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msmayflowers

msmayflowers

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  1. msmayflowers

    Vanderbilt question

    For a complete list, look at the MSN Student Handbook, print them out, and compare. http://www.nursing.vanderbilt.edu/current/handbook.pdf[/url]
  2. msmayflowers

    Am I too old to become a CNM

    Go for it!! Your nursing and life experiences will make you a great midwife. I would not choose a midwife in her 20's or even early 30's personally!! I am 34 and will be a CNM in May 2012, when I am 36. I had my daughter at 31 - a planned homebirth with a wonderful (50-something) midwife, and I decided I wanted to do the same... I am still a spring chicken, and so are you. Midwives with time and experience under their belts are so much more valuable than those fresh out of school - who have only seen and attended the few births they are required to for school... I think you would be VERY marketable as a CNM. Good luck and enjoy your new career!!
  3. msmayflowers

    Vanderbilt question

    I am not sure what you are looking at, but if you download the student handbook, print out the curriculum plans for both, you will see that ALL of the midwifery courses are in the dual program. There are a few FNP courses that are not in the dual program, but that's because they would be duplicating the same content from the Midwifery courses. So, like I said, the dual program is the Midwifery program in its entirety, plus the necessary FNP courses to be certified in that as well. All the midwifery students are in the same courses together for the year, then dual people have the FNP courses together in the last semester of their program, after the Midwifery people are done. There are only about 20 or so Midwifery/dual students in each year.
  4. msmayflowers

    Vanderbilt question

    I am in Vanderbilt's dual Nurse-Midwifery/FNP program currently. The specialty year consists basically of 4 semesters of midwifery training (with a several FNP courses thrown in) and a full semester of only FNP courses and clinical preceptorship at the end. You basically finish your midwifery training and then complete the FNP portion in one semester... So you get all the necessary coursework and clinical hours for both specialties. I came into Vandy with just midwifery and added on FNP because it will allow me to treat the entire families of my birth clients, and I would like to have my own practice someday treating the entire family. I have heard other CNM's say that they often do "treat" the husbands and other children of their birth patients, but they can't bill for it... with FNP you can. So, in a sense, you are using both degrees even though CNM is your main one. There may also be places you can use both in more equal combination, it just might take some explaining of your dual degrees to future employers. Good luck!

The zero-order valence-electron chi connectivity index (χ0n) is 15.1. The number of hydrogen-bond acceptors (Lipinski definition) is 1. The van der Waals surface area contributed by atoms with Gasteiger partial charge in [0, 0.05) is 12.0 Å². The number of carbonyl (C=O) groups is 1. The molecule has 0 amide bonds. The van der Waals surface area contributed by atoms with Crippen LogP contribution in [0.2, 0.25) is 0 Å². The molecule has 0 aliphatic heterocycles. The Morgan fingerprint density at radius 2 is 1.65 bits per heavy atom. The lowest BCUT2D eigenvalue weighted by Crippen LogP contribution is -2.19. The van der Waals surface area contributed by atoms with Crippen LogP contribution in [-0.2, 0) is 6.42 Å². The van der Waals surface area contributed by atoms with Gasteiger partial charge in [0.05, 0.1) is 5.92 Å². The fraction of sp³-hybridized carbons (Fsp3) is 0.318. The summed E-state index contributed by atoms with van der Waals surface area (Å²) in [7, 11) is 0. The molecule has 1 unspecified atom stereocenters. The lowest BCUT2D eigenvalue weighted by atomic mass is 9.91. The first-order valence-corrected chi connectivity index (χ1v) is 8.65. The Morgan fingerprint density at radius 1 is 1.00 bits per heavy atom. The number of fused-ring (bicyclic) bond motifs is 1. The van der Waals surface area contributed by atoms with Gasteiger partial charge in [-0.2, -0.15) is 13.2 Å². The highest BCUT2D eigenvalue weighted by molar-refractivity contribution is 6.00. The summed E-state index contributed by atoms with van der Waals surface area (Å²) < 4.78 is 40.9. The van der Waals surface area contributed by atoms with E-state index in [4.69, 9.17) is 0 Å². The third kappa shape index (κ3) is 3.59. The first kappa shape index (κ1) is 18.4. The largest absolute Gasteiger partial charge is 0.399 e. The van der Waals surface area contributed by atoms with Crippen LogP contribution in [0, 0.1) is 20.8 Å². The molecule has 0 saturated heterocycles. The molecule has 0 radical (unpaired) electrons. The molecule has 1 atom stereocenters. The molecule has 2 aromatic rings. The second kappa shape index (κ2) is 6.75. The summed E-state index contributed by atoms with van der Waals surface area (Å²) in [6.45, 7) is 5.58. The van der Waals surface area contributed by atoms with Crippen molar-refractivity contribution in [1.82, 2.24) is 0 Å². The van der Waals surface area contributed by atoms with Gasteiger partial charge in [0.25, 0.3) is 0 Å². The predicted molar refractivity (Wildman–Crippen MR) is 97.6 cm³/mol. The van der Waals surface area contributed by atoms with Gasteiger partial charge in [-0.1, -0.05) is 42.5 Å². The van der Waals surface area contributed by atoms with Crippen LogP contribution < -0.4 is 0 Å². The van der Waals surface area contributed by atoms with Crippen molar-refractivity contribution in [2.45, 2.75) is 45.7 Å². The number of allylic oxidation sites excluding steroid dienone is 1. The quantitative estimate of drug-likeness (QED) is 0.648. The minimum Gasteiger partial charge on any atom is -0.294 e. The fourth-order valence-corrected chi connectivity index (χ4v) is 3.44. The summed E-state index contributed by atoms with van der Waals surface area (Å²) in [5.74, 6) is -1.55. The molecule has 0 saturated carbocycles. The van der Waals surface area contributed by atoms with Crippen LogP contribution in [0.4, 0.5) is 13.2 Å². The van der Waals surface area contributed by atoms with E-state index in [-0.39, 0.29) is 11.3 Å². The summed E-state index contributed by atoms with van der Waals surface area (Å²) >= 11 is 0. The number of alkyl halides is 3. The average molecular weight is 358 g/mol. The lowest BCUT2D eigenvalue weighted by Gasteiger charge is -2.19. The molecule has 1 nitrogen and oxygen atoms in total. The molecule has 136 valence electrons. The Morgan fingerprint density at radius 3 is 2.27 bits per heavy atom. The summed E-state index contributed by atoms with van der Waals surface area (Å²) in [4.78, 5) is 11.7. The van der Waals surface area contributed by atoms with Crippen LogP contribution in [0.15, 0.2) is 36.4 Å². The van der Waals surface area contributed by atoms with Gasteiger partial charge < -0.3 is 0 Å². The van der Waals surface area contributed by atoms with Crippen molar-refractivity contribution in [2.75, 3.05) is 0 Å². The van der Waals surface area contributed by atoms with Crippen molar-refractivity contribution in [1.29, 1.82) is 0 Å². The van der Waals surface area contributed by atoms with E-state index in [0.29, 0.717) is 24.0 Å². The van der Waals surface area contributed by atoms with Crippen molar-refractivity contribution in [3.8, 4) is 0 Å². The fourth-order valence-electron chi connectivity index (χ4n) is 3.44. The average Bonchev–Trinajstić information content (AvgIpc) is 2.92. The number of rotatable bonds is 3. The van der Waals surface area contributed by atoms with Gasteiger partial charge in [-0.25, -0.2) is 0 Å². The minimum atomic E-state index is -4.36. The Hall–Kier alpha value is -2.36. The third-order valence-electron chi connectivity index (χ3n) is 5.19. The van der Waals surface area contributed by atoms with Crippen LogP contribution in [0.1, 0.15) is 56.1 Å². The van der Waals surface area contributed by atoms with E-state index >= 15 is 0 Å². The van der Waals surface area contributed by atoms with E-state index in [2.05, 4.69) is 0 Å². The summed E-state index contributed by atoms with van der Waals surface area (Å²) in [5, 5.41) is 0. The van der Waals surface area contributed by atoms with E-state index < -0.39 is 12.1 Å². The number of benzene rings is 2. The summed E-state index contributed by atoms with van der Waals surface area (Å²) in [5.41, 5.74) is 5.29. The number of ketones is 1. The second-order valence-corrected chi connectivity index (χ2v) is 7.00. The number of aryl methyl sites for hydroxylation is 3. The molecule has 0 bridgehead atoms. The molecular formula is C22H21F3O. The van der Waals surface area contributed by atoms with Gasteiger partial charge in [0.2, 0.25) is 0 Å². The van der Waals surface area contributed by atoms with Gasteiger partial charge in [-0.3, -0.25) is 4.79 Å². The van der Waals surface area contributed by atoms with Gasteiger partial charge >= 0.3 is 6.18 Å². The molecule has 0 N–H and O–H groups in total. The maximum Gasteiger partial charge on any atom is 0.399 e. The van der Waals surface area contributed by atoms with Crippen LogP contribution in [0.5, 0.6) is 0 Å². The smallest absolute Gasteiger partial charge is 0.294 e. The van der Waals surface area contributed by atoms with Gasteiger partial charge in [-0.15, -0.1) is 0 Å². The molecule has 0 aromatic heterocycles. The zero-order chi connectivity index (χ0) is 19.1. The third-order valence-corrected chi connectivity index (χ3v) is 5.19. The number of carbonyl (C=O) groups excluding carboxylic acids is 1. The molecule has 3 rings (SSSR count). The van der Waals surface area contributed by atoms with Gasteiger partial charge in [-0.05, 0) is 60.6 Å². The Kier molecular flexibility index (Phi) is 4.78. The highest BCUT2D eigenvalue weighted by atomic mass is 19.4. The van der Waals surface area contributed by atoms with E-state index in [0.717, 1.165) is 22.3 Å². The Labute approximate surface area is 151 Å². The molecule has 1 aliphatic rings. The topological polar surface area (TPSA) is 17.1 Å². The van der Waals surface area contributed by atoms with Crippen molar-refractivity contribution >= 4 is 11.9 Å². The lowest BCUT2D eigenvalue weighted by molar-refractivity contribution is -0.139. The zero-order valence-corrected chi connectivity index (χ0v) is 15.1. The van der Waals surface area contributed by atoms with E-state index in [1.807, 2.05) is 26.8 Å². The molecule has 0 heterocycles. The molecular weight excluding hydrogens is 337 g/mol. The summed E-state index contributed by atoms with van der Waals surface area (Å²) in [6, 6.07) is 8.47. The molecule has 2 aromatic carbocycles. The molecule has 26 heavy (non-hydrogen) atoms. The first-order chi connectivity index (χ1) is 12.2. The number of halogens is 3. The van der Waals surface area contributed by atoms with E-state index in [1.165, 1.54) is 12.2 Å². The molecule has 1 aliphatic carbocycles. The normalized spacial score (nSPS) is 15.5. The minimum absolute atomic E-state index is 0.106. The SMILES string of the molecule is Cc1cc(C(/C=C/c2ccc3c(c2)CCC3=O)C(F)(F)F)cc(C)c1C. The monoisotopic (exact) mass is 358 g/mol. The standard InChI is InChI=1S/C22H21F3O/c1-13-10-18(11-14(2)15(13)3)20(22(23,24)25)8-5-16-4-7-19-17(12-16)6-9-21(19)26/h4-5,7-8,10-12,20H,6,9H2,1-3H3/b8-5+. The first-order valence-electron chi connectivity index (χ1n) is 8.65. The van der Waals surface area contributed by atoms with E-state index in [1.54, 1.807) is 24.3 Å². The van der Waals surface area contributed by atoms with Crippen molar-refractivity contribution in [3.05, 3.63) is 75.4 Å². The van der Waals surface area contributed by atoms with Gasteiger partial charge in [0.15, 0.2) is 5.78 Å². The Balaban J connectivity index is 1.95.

5. msmayflowers

    Frontier CNM after previous FNP?

    Klone, yes, I am looking at the Frotier post-MSN certificate for Midwifery. There are still tons of classes on there that I will have already taken. I just wonder about how well those might transfer. I might do better to call Frontier myself and inquire. howsoon: Vandy is all on-campus for MSN the first year for non-nurses (Pre-Specialty year of the "bridge" program). After that, most specialties have block schedules where you are to be on campus 3-4 days of each month. Most of the classes are done online for those, but you do have to attend every month for that bit. Hope that helps!
  6. msmayflowers

    Frontier CNM after previous FNP?

    Can anyone tell me how easy it is to transfer credits from the MSN to Frontier? I am enrolled in Vanderbilt currently and thinking of the possibility of completing the FNP first and then doing the Certified Nurse-Midwife program at Frontier years down the road. Do the general MSN courses transfer easily? Or would I have to take all those courses again later? I can do the CNM and FNP at once at Vandy, but I doubt I will use both at once. I think I might want to work as an FNP for the years while I my kids are young, then working on the CNM later... I would think the life experience as a nurse practitioner and the past courses would allow me to finish the program in less than 2 years, but I have no idea. Any thoughts or info would be appreciated. Thanks!
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